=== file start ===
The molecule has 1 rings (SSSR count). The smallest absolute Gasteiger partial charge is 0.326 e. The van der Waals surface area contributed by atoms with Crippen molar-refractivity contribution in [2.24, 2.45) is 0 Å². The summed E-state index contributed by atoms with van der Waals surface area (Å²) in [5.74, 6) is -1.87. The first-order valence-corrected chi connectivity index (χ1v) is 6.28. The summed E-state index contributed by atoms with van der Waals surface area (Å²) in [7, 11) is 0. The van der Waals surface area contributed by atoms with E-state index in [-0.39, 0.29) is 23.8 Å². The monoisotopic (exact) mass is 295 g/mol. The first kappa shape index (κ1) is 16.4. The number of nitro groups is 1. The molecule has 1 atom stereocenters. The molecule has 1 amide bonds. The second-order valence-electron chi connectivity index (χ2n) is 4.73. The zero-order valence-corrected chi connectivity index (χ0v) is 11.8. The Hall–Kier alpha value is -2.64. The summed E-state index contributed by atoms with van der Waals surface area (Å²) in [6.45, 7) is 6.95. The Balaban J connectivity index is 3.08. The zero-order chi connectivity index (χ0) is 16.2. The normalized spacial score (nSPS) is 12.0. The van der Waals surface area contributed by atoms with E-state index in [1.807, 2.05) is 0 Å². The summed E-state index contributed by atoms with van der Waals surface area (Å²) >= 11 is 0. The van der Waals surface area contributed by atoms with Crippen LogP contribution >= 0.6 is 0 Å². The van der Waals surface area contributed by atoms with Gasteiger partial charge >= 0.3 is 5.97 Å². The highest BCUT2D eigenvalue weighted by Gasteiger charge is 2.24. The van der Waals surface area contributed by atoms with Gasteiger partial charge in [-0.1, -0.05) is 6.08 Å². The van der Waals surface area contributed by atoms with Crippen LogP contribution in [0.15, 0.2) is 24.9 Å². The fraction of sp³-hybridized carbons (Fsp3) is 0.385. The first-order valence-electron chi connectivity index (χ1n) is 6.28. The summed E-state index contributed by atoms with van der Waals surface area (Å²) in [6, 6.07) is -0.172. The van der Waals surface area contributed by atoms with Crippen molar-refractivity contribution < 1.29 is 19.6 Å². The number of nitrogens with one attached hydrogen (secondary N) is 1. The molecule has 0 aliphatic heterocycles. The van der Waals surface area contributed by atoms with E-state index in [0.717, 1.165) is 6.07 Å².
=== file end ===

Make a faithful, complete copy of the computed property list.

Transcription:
The molecule has 1 rings (SSSR count). The smallest absolute Gasteiger partial charge is 0.326 e. The van der Waals surface area contributed by atoms with Crippen molar-refractivity contribution in [2.24, 2.45) is 0 Å². The summed E-state index contributed by atoms with van der Waals surface area (Å²) in [5.74, 6) is -1.87. The first-order valence-corrected chi connectivity index (χ1v) is 6.28. The summed E-state index contributed by atoms with van der Waals surface area (Å²) in [7, 11) is 0. The van der Waals surface area contributed by atoms with E-state index in [-0.39, 0.29) is 23.8 Å². The monoisotopic (exact) mass is 295 g/mol. The first kappa shape index (κ1) is 16.4. The number of nitro groups is 1. The molecule has 1 atom stereocenters. The molecule has 1 amide bonds. The second-order valence-electron chi connectivity index (χ2n) is 4.73. The zero-order valence-corrected chi connectivity index (χ0v) is 11.8. The Hall–Kier alpha value is -2.64. The summed E-state index contributed by atoms with van der Waals surface area (Å²) in [6.45, 7) is 6.95. The Balaban J connectivity index is 3.08. The zero-order chi connectivity index (χ0) is 16.2. The normalized spacial score (nSPS) is 12.0. The van der Waals surface area contributed by atoms with E-state index in [1.807, 2.05) is 0 Å². The summed E-state index contributed by atoms with van der Waals surface area (Å²) >= 11 is 0. The van der Waals surface area contributed by atoms with Crippen LogP contribution >= 0.6 is 0 Å². The van der Waals surface area contributed by atoms with Gasteiger partial charge >= 0.3 is 5.97 Å². The highest BCUT2D eigenvalue weighted by Gasteiger charge is 2.24. The van der Waals surface area contributed by atoms with Gasteiger partial charge in [-0.1, -0.05) is 6.08 Å². The van der Waals surface area contributed by atoms with Crippen LogP contribution in [0.15, 0.2) is 24.9 Å². The fraction of sp³-hybridized carbons (Fsp3) is 0.385. The first-order valence-electron chi connectivity index (χ1n) is 6.28. The summed E-state index contributed by atoms with van der Waals surface area (Å²) in [6, 6.07) is -0.172. The van der Waals surface area contributed by atoms with Crippen molar-refractivity contribution < 1.29 is 19.6 Å². The number of nitrogens with one attached hydrogen (secondary N) is 1. The molecule has 0 aliphatic heterocycles. The van der Waals surface area contributed by atoms with E-state index in [0.717, 1.165) is 6.07 Å².